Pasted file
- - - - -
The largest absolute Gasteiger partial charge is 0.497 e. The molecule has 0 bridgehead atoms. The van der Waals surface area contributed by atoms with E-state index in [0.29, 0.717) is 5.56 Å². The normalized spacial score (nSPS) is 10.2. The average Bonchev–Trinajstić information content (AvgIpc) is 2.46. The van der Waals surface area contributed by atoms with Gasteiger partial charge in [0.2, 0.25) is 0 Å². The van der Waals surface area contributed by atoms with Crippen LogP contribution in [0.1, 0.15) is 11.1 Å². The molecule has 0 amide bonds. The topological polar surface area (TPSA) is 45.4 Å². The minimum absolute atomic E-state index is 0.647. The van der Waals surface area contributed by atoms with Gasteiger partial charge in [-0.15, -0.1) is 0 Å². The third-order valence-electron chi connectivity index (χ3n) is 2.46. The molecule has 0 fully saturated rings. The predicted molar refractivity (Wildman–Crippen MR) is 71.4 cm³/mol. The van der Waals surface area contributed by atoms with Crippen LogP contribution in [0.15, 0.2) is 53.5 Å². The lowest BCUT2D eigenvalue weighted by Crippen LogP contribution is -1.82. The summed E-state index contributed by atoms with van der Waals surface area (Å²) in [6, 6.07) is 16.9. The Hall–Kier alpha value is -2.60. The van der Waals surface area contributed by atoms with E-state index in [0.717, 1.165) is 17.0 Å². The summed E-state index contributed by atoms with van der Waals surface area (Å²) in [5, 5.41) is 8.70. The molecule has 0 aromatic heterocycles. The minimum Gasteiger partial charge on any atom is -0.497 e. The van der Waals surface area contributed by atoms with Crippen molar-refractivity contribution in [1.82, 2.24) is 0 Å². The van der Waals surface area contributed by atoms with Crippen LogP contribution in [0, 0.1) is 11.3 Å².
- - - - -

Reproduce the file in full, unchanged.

The largest absolute Gasteiger partial charge is 0.497 e. The molecule has 0 bridgehead atoms. The van der Waals surface area contributed by atoms with E-state index in [0.29, 0.717) is 5.56 Å². The normalized spacial score (nSPS) is 10.2. The average Bonchev–Trinajstić information content (AvgIpc) is 2.46. The van der Waals surface area contributed by atoms with Gasteiger partial charge in [0.2, 0.25) is 0 Å². The van der Waals surface area contributed by atoms with Crippen LogP contribution in [0.1, 0.15) is 11.1 Å². The molecule has 0 amide bonds. The topological polar surface area (TPSA) is 45.4 Å². The minimum absolute atomic E-state index is 0.647. The van der Waals surface area contributed by atoms with Gasteiger partial charge in [-0.15, -0.1) is 0 Å². The third-order valence-electron chi connectivity index (χ3n) is 2.46. The molecule has 0 fully saturated rings. The predicted molar refractivity (Wildman–Crippen MR) is 71.4 cm³/mol. The van der Waals surface area contributed by atoms with Crippen LogP contribution in [0.15, 0.2) is 53.5 Å². The lowest BCUT2D eigenvalue weighted by Crippen LogP contribution is -1.82. The summed E-state index contributed by atoms with van der Waals surface area (Å²) in [6, 6.07) is 16.9. The Hall–Kier alpha value is -2.60. The van der Waals surface area contributed by atoms with E-state index in [0.717, 1.165) is 17.0 Å². The summed E-state index contributed by atoms with van der Waals surface area (Å²) in [5, 5.41) is 8.70. The molecule has 0 aromatic heterocycles. The minimum Gasteiger partial charge on any atom is -0.497 e. The van der Waals surface area contributed by atoms with Crippen molar-refractivity contribution in [1.82, 2.24) is 0 Å². The van der Waals surface area contributed by atoms with Crippen LogP contribution in [0, 0.1) is 11.3 Å².